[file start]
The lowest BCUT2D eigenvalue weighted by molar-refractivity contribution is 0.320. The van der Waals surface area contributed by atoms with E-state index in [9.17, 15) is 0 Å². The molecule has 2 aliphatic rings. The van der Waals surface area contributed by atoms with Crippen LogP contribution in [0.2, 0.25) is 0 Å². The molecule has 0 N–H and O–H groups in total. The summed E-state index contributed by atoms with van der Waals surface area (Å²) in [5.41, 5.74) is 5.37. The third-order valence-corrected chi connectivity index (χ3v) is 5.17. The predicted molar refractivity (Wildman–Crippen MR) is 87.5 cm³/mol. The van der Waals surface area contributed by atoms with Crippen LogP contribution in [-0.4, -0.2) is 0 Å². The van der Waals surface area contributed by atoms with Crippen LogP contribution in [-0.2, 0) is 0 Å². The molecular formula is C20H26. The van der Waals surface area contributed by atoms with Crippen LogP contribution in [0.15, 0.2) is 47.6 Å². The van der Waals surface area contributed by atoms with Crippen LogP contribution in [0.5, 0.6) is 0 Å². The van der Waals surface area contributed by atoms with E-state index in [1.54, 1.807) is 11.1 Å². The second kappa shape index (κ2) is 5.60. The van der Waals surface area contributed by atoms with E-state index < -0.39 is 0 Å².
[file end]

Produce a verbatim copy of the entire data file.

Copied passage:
The lowest BCUT2D eigenvalue weighted by molar-refractivity contribution is 0.320. The van der Waals surface area contributed by atoms with E-state index in [9.17, 15) is 0 Å². The molecule has 2 aliphatic rings. The van der Waals surface area contributed by atoms with Crippen LogP contribution in [0.2, 0.25) is 0 Å². The molecule has 0 N–H and O–H groups in total. The summed E-state index contributed by atoms with van der Waals surface area (Å²) in [5.41, 5.74) is 5.37. The third-order valence-corrected chi connectivity index (χ3v) is 5.17. The predicted molar refractivity (Wildman–Crippen MR) is 87.5 cm³/mol. The van der Waals surface area contributed by atoms with Crippen LogP contribution in [-0.4, -0.2) is 0 Å². The van der Waals surface area contributed by atoms with Crippen LogP contribution in [-0.2, 0) is 0 Å². The molecular formula is C20H26. The van der Waals surface area contributed by atoms with Crippen LogP contribution in [0.15, 0.2) is 47.6 Å². The van der Waals surface area contributed by atoms with Crippen LogP contribution in [0.5, 0.6) is 0 Å². The van der Waals surface area contributed by atoms with E-state index in [1.54, 1.807) is 11.1 Å². The second kappa shape index (κ2) is 5.60. The van der Waals surface area contributed by atoms with E-state index < -0.39 is 0 Å².